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Depression Which Resulted in Anxiety/OCD

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I Had Since 7 Years A Depression Which Resulted In Anxiety/OCD after using lexapro for certain period I was kind of cured. now a year ago I felt the symptoms came back but more extreme. I have sense of wanting to control my senses and It feel strange to me examples.. I try to control my head when I talk or U feel the words coming out of my mouth strange.. to summarize it I feel strange to the nature of being me and this gives me huge anxiety especially that it keeps running all the time in my head. I have used this year the following medications without real benefit : lexapro-sertarline-brintellix-fevarin and now am on venlafaxine. I have some times during the day some good moments where I feel kind of normal and my sleep eating patroon is good, but the strange feeling of myself does not allow me to go back to work yet.. (main problem is monitoring myself too much ) what do you recommend especially that I tried CBT but also without real results.. am afraid this will take longer time and am already fed up with the situation that I cannot concentrate on the main things in life and instead am only busy monitoring myself ( my eyes blinks, my mouth when I talk , my head when am talking, my hands if I move them.. everything seems weird to me) further I do not use any drugs neither I drink alcohol. Please send me your advice and I will be grateful.

Depression Which Resulted in Anxiety/OCD

Answered by on -

A.

I understand your frustration. but you shouldn’t give up. Finding the right treatment(s) is often a trial and error process. It is to be expected. That is especially true with medication. It’s common for people to have to try different medications to find the one they like or that works best for them. Even when they find something that works, after a while, they often need an adjustment in dosage or a new medication altogether.

You also mentioned therapy. It wasn’t successful thus far but that doesn’t mean it won’t be in the future. I always recommend that people contact four or five therapists. Interview them over the phone and ask them many questions. These questions can include: How would you characterize my problem? How would you treat my problem? How much experience do you have? Have you helped other people with similar problems and how have those people fared? What would your strategy be for treating me? Do you think you could help me and if so, how would you do it?

Then, you would want to ask practical questions such as: Do you take my insurance? How much are co-pays? How soon could you see me? How often should our sessions be? When could I expect to feel better?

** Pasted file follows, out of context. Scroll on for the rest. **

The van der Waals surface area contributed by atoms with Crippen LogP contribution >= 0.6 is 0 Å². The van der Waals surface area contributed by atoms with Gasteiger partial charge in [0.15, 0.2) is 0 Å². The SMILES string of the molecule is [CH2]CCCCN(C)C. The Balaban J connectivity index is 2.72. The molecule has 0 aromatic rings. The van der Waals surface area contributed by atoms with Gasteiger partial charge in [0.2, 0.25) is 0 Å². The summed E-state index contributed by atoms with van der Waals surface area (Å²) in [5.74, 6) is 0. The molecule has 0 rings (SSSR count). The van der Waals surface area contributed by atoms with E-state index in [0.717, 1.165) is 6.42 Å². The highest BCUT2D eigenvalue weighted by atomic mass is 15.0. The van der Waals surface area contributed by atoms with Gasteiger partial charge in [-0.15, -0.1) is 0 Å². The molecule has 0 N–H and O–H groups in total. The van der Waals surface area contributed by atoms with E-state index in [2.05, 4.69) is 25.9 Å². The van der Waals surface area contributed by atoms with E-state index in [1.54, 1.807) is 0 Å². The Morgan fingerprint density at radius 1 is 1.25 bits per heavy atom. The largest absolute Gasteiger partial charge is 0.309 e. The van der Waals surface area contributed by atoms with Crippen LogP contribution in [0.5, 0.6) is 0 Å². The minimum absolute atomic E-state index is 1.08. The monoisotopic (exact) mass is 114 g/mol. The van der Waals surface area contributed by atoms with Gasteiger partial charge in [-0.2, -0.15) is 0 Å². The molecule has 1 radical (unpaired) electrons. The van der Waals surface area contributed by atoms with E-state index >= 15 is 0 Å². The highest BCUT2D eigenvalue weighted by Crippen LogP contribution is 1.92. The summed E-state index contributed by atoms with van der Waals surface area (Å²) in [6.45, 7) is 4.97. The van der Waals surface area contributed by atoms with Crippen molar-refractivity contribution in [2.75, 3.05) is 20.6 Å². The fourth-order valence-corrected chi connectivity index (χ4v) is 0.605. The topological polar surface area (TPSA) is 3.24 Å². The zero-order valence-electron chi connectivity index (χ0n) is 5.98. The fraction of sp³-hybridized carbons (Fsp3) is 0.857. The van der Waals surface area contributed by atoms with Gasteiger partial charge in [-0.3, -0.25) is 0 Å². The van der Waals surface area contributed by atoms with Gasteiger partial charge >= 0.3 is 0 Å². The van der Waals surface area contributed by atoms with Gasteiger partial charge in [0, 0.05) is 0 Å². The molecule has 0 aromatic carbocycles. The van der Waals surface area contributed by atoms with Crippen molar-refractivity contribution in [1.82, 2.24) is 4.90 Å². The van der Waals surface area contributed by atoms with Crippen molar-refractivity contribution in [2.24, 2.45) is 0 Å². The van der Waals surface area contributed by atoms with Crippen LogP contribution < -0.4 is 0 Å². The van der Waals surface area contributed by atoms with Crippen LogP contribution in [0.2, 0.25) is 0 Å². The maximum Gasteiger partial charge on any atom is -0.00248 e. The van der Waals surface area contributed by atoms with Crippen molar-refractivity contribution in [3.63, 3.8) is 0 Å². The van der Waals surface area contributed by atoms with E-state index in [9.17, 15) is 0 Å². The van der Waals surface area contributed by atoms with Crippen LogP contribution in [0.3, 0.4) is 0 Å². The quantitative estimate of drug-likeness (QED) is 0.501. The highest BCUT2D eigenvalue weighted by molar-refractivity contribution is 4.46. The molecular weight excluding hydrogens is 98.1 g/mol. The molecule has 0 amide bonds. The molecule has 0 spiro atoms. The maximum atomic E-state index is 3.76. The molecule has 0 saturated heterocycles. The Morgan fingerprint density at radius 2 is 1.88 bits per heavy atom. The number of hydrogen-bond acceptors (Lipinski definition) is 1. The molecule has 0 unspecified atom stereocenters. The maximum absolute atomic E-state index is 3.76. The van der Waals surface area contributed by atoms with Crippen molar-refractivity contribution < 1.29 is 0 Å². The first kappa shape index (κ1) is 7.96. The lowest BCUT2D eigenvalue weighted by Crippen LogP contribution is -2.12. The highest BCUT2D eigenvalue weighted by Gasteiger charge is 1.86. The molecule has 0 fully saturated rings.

Therapists are very different from one another. They vary in their strategies. Some are certainly better than others. Choosing a therapist takes time. It’s important to find the one you like, are comfortable with and who you think has the best chance of helping you. That is the therapist who will likely be your best match.

Once you begin treatment, you should feel at least a little better after each session. If that’s not happening, it may be time to find a new therapist.

The problems you have described are highly treatable. Depression and anxiety are two of the most common disorders in the world. The fact that you’ve already tried treatment and are open to trying it again is very good. You are moving in the right direction. Your openness and willingness to engage in treatment significantly increases the probability of overcoming these issues. It’s important to highlight that fact, since many people refuse to seek treatment and suffer with treatable problems. Thankfully, that is not the case with you.

A common complaint among clients regarding treatment is that they hate to start all over again, with a new therapist. They don’t like the idea of having to retell their entire life stories all over again. It’s an understandable complaint but finding the right therapist is well worth the effort. There are good therapists who can help you but it isn’t always easy to find them. You have to search for them. Consider my advice, above, about contacting four or five therapists, and hopefully you’ll find one you like.

You have the right attitude regarding treatment, which will significantly increase the likelihood of your success. Good luck with your efforts. Please take care.

Dr. Kristina Randle

Depression Which Resulted in Anxiety/OCD

Kristina Randle, Ph.D., LCSW

Kristina Randle, Ph.D., LCSW is a licensed psychotherapist and Assistant Professor of Social Work and Forensics with extensive experience in the field of mental health. She works in private practice with adults, adolescents and families. Kristina has worked in a large array of settings including community mental health, college counseling and university research centers.

APA Reference
Randle, K. (2019). Depression Which Resulted in Anxiety/OCD. Psych Central. Retrieved on November 21, 2019, from https://psychcentral.com/ask-the-therapist/2019/09/03/depression-which-resulted-in-anxiety-ocd/
Scientifically Reviewed
Last updated: 24 Aug 2019 (Originally: 3 Sep 2019)
Last reviewed: By a member of our scientific advisory board on 24 Aug 2019
Published on Psych Central.com. All rights reserved.